I am therefore heartened at recent advances towards reforming the governance architecture of the Caribbean Community and democratizing the decision-making process through the operationalization of the CARICOM Permanent Committee of Ambassadors. It is hoped that our Ambassadors will strengthen the consultative process with national constituencies in order to have the views of the people reflected in the agenda-setting and policy formulation phases of the regional agenda. This new development, along with the proposed re-establishment of the Assembly of Caribbean Community Parliamentarians, will finally create a system which gives central place to the sovereignty of the people through the inclusion of the CARICOM body politic and social partners.
The Fate of Persons of Haitian Descent
Ladies and Gentlemen,
There is no other time for which regional unity and solidarity are more important than with the current humanitarian and human rights crisis affecting our Haitian brethren and the beleaguered Dominicans of Haitian descent, documented or not, born and living in the Dominican Republic. We in St.Kitts and Nevis share the pain and anguish of the unfortunate Dominicans of Haitian descent and we stand with them in opposition to the present assault to their human rights and dignity caused by the various covert and overt actions taken by the Government of the Dominican Republic seemingly intent on forcing them to self-deport or directly expel them from the land of their birth to a land which they have neither family nor language links. I therefore call on the Dominican Republic authorities to cease and desist with any plan that would lead to the expulsion of Dominicans of Haitian descent and render them stateless. Consideration should also be given to extend the deadline for the registration of undocumented migrants to allow time for the appropriate solution to be devised in keeping with international principles.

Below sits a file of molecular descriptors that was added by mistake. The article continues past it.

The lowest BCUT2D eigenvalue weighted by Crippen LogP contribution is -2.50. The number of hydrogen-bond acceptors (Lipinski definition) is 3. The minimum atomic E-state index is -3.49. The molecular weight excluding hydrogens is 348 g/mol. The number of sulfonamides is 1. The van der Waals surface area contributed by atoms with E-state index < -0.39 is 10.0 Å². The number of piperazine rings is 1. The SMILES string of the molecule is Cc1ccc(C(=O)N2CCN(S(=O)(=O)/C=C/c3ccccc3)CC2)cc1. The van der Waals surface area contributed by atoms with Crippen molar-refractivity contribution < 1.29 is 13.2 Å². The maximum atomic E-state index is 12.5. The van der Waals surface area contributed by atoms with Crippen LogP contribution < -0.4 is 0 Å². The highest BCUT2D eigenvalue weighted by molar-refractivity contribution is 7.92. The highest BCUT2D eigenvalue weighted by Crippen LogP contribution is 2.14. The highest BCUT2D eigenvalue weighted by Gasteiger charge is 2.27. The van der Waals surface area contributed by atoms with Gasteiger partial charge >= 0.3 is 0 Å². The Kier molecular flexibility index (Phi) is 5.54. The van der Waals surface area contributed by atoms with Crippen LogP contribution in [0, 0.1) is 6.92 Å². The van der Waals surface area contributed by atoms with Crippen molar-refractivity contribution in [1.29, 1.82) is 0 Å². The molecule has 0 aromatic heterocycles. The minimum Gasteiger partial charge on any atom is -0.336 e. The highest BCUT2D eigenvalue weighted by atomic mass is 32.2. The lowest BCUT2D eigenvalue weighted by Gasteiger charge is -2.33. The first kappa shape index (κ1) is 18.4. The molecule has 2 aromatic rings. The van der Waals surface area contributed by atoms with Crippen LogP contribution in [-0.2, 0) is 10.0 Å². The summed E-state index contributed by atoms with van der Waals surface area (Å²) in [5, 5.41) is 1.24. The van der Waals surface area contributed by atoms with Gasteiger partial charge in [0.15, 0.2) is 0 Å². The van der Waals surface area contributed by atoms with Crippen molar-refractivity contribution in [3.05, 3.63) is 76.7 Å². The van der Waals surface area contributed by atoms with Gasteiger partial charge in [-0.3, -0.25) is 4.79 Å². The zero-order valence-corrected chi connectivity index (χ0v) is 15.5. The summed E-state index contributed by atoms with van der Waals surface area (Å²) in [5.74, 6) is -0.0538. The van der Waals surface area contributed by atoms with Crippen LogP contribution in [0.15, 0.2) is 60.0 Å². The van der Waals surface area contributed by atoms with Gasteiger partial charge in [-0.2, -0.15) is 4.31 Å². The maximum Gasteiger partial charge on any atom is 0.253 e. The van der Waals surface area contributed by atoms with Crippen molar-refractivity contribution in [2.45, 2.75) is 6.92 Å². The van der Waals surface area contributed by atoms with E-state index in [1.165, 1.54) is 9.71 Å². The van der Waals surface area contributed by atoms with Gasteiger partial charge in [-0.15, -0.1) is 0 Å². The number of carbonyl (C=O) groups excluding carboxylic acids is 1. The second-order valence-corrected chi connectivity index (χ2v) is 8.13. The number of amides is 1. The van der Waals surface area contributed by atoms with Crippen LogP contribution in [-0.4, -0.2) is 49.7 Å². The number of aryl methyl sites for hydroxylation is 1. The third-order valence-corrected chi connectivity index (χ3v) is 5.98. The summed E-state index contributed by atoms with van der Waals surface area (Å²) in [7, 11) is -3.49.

Ladies and Gentlemen, Colleague Heads of Government,
I wish to assure you of my government’s deep commitment to carry the CARICOM integration process forward and we make this commitment with the firm resolve to place the issues squarely on the table as we see them. I am confident that this Summit will redound to an exercise in the franchise of Caribbean ingenuity, industry, entrepreneurship, hope and aspiration in our quest to engender vibrant societies and resilient economies. I therefore leave you with the words of the His Excellency Mr. Samuel Weymouth Tapley Seaton, Q.C., acting Governor General of St. Kitts and Nevis who said in his Throne speech delivered 14th May 2015, that, and I quote:
“A prosperous nation has a strong and vibrant economy where people who want to find a good paying job can find a good paying job. Where someone with an idea can get financing to start a business, where industry small and large is thriving and where access to technology can level the playing field…We must put our people to work. We must become energy efficient. We must create the environment where government can be a catalyst for job creation in the private sector through innovation, regulatory processes, technology and incentives”
I therefore wish to posit to my Colleagues that if we can manage to approach the regional agenda with such simple and achievable goals, and pursue them with vigour and unity, this would represent a quantum leap forward for the people of our Community in our thousand-mile journey and hasten a golden era of prosperity and well-being in the Caribbean region.
Long live Caribbean Unity,Long Live CARICOM!